On November 19, 1999, about 1330 Eastern Standard Time, a Beech C23, N5203M, was substantially damaged during a forced landing at Fincastle Airport (VA83), Fincastle, Virginia. The certificated flight instructor and student pilot were not injured. Visual meteorological conditions prevailed for the flight that departed Roanoke Region Airport, about 1255. No flight plan was filed for the local instructional flight conducted under 14 CFR Part 91.

The instructor stated that he and his student were practicing simulated engine failures near VA83. After the student completed the procedure, the instructor indicated that he was satisfied with the student's performance, and told him to go-around. About 1,000 feet above the ground, the student pushed the throttle forward, and the engine lost all power. The instructor performed a forced landing to Runway 29 at VA83. During the landing, the airplane overran the runway and struck a fence.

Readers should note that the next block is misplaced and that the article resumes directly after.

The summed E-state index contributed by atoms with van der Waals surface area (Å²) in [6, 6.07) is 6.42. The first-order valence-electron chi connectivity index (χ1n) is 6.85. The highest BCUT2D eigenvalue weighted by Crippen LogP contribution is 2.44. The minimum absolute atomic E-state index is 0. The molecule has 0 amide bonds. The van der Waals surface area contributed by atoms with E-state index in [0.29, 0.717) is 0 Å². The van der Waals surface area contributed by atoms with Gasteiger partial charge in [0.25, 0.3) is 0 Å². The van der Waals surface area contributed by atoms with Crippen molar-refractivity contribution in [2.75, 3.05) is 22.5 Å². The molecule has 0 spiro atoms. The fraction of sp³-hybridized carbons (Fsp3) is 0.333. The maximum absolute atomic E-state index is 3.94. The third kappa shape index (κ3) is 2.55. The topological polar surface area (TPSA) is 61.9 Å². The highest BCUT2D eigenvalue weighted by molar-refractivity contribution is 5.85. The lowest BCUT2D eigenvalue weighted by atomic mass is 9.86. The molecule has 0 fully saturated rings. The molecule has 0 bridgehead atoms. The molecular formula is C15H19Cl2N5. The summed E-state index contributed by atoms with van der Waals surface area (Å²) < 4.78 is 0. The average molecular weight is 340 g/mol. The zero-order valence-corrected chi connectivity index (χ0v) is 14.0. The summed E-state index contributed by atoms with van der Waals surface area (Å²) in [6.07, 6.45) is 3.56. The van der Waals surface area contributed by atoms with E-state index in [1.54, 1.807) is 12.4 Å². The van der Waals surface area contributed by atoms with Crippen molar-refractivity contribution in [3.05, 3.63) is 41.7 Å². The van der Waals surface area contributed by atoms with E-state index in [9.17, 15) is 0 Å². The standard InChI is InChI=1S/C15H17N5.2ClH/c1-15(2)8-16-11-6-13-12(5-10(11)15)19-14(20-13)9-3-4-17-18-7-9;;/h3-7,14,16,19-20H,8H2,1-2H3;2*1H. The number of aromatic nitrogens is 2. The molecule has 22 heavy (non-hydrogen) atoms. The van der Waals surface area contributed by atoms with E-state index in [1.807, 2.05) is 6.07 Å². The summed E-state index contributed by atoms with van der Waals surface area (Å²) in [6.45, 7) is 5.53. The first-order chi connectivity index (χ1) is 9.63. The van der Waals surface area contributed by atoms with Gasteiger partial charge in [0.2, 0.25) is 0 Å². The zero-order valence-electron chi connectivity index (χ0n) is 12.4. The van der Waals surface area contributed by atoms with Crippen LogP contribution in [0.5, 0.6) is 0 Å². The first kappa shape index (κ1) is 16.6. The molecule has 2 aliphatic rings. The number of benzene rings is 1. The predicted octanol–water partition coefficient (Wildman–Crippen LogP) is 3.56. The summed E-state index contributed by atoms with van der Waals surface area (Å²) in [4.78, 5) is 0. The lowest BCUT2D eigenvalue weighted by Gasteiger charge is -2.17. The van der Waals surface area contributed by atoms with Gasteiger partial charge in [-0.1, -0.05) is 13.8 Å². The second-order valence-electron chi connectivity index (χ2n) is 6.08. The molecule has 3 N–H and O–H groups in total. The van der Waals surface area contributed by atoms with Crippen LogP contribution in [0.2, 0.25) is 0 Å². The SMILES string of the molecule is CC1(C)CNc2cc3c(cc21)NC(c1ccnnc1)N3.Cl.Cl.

The instructor added that at the time of the power loss, the fuel pressure gauge indicated "1". He verified that the electric fuel pump was on, but the fuel pressure gauge continued to indicate "1". He also remembered that the fuel selector was on "LEFT" when the engine lost power. He could not remember if he had time to move it to "RIGHT".

Examination of the wreckage by a Federal Aviation Administration Inspector revealed that the fuel selector was equipped with two stops, as was required by an airworthiness directive. The stops were installed to prevent the fuel selector from travelling past the "LEFT" or "RIGHT" detents. When the inspector attempted to move the fuel selector into the "LEFT" position, the stop prevented the selector from travelling into the detent. Further examination revealed that three mounting screws for the stop were loose. During a test run of the engine, the Inspector moved the fuel selector less than 1/4 inch from the "LEFT" detent; and the engine stopped running.

The Inspector added that during the overrun, the left wing separated from the airplane. The right wing sustained aft spar damage, and the landing gear sheared off. The Inspector observed "plenty of fuel" in both fuel tanks.

The airplane's last annual inspection was completed on October 15, 1999.

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